Generally, a chipper with a winch assembly mounted on top has the same standard and safety features as one without a winch line. The winch assembly is used to secure and pull large diameter, heavy branches or trunks to the chipper. The winch is located directly above and in front of the chipper infeed chute. The winch in the fatal accident described below, had the capacity for handling logs/trees up to 2,000 pounds and 19-inches in diameter. Although winch lines can be wire rope or braided synthetic rope depending on the application, the winch line in this incident was a double-braided nylon rope approximately 150 feet long and 7/16-inch in diameter. Additionally, a 5-foot, 1/4-inch diameter metal chain with hook was attached to the end of the winch rope. This "chain and hook" assembly at the working end of the winch line is referred to as a "choker." The choker is used to attach the butt end of the tree limb to the winch line. When activated, the winch pulls the heavy limb toward the chipper and into the feed chute.
OSHA's Boise, Idaho Area Office investigated a fatality involving a chipper equipped with a winch line. The chipper operator stood to the side of the chipper to operate the controls while the winch line handler pulled the line out from the winch. As the handler pulled the line out, a section of the line that was slackened became entangled in the tree limb that was being fed into the chipper. The tree limb pulled the slackened line into the chippers's cutter drum causing the winch line and choker to snap and recoil with such force and speed that the chipper operator suffered fatal head injuries despite wearing ANSI-approved head protection.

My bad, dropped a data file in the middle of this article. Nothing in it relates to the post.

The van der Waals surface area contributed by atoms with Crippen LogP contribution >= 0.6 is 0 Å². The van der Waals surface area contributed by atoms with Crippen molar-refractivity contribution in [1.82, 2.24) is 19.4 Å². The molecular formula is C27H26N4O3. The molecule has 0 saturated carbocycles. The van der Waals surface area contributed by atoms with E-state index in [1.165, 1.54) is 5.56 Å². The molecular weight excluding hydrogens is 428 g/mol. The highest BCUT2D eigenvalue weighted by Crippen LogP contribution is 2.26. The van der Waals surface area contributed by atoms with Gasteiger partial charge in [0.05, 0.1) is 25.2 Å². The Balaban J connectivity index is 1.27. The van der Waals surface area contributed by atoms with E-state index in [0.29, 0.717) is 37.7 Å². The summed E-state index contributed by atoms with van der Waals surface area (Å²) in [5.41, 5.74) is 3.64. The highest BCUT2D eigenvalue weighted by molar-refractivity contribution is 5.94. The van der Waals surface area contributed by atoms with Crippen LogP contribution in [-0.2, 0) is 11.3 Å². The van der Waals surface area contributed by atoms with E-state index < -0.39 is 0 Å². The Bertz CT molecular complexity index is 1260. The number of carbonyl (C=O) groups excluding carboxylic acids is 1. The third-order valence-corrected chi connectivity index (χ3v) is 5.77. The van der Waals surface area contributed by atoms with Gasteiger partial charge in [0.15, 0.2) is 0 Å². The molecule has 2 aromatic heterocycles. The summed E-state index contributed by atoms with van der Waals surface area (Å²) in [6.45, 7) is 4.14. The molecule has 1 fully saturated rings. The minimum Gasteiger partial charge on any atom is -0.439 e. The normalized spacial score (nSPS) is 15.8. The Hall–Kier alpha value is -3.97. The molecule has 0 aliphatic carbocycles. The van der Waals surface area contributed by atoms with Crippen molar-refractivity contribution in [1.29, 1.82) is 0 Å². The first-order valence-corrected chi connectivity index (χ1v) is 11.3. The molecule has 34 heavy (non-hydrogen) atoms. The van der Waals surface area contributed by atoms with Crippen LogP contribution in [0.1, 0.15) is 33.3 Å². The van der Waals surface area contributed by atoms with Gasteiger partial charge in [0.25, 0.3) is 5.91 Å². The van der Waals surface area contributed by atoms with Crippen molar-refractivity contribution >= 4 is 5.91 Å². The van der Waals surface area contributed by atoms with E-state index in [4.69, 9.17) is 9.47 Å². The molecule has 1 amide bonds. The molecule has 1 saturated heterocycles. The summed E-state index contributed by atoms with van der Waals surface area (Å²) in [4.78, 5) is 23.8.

Engineering Controls and Work Practice Strategies for Chippers with a Winch Assembly
In response to this accident, the manufacturer of the chipper involved in this incident is now providing the following additional safety measures for its chipper models equipped with a winch option:
For existing chipper:
- Supplying a detachable choker. A detachable choker that can be removed from the end of the winch line during line handling operations reduces the weight of the line.
- Increasing the size of the loop on the winch line from 5 to 10 inches. The enlarged loop reduces the chance of the loop snagging or pinching the operator's hand and pulling the operator with great force towards the chipper.
- Providing a lighter weight winch line. In addition to the removable choker chain, this will help to reduce the recoil hazard if the winch line is accidentally pulled into the feed rollers and chipper knives.